- December 9, 2015
Last January, we visited the Common City Hoshida in the outskirts of Osaka, Japan. This residential district, which is a result of a competition, was designed by the architect Kazunari Sakamoto and completed in 1992. It hosts 112 detached single-family houses and a community centre. The following are two personal reports featuring the different impressions we had.
Improving the suburban environment, Samuele Squassabia
The project of Common City Hoshida addresses the paradoxical suburban condition, in which isolated single-family houses exist in proximity with each other, typical of this kind of new urbanizations. Within the acceptance of the given program – single-family houses to be sold – Sakamoto strives to subvert the hierarchies rooted in the city’s periphery, creating a relationship between public space and private plots or between private plots themselves. The streets, paths and residences naturally follow the slope of the terrain and by walking through them it’s not possible to define whether the streets or the houses were first conceived. They take place simultaneously and they are highly interdependent with each other. Boarders are diffused and they are not experienced as a clear limit – e.g. between a vehicular street and a walking path or between a path and a private garden. The perception of space continues from the street to the gardens, as well as from the garden to the streets, expanding the size of the house over the private property. Beyond the suburban condition, Common City Hoshida produces an overall sense of living the district environment rather than the own private space of the house.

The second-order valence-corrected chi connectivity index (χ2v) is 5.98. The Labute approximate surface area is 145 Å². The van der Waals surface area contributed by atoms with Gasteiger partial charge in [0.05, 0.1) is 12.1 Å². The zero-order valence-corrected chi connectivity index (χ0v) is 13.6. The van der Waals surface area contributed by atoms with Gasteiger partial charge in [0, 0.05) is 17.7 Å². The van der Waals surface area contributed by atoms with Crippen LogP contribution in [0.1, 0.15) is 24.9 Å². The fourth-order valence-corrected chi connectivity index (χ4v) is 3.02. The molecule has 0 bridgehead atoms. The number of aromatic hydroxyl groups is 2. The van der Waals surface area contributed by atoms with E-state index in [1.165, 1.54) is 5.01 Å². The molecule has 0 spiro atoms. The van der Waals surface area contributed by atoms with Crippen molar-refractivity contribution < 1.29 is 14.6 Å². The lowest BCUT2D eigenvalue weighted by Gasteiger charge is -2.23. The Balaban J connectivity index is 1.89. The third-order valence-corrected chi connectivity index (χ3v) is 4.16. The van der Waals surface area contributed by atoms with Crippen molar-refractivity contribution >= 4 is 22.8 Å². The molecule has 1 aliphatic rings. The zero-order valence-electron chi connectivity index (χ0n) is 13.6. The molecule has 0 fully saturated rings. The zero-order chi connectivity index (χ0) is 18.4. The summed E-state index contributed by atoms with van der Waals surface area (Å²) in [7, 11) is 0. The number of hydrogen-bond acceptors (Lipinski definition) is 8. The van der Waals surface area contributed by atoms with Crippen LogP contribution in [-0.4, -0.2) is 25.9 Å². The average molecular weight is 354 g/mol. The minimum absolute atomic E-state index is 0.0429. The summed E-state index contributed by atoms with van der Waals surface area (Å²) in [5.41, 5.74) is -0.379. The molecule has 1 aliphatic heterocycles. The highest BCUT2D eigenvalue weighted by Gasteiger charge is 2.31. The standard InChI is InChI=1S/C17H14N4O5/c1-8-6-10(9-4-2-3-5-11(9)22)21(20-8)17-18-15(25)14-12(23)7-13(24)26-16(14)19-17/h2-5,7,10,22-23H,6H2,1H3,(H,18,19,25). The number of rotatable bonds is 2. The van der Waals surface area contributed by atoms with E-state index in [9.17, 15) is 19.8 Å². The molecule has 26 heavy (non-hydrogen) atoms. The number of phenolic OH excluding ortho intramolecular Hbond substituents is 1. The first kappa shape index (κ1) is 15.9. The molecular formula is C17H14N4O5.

The empty streets of Common City Hoshida, Tao Baerlocher
As it was a cold day after the New Year celebration, we hardly met any people during our visit of Common City Hoshida. Therefore the people are absent in the photos we have taken while walking through the district. By looking at these images, one may perceive this absence and the silence we encountered on that day. These impressions led by no means to the feeling of emptiness, but rather revealed the liveliness, which existed behind the scenes of everyday life taking place in the foreground. What we encountered on that day was the expression of the houses – the 112 houses in total are similar, but not identical – which embodied the life of this district in place of the inhabitants. In these houses, we do not only discover a shell to host the living, but also the expression of life by the means of architecture. Although the detached houses were conceived for the middle-class family as products for sale, Kazunari Sakamoto created a sense of singularity – within the unavoidable uniformity given by the housing market – achieving an independency of architecture from society’s restrictions, which merely understand the housing as a desire of possession. It was this unimposing and evident existence of architecture, which I could sense in the empty streets of Common City Hoshida.
Samuele Squassabia and Tao Baerlocher both work as independent architects in Zurich. They are the editors of this newly released publication on Kazunari Sakamoto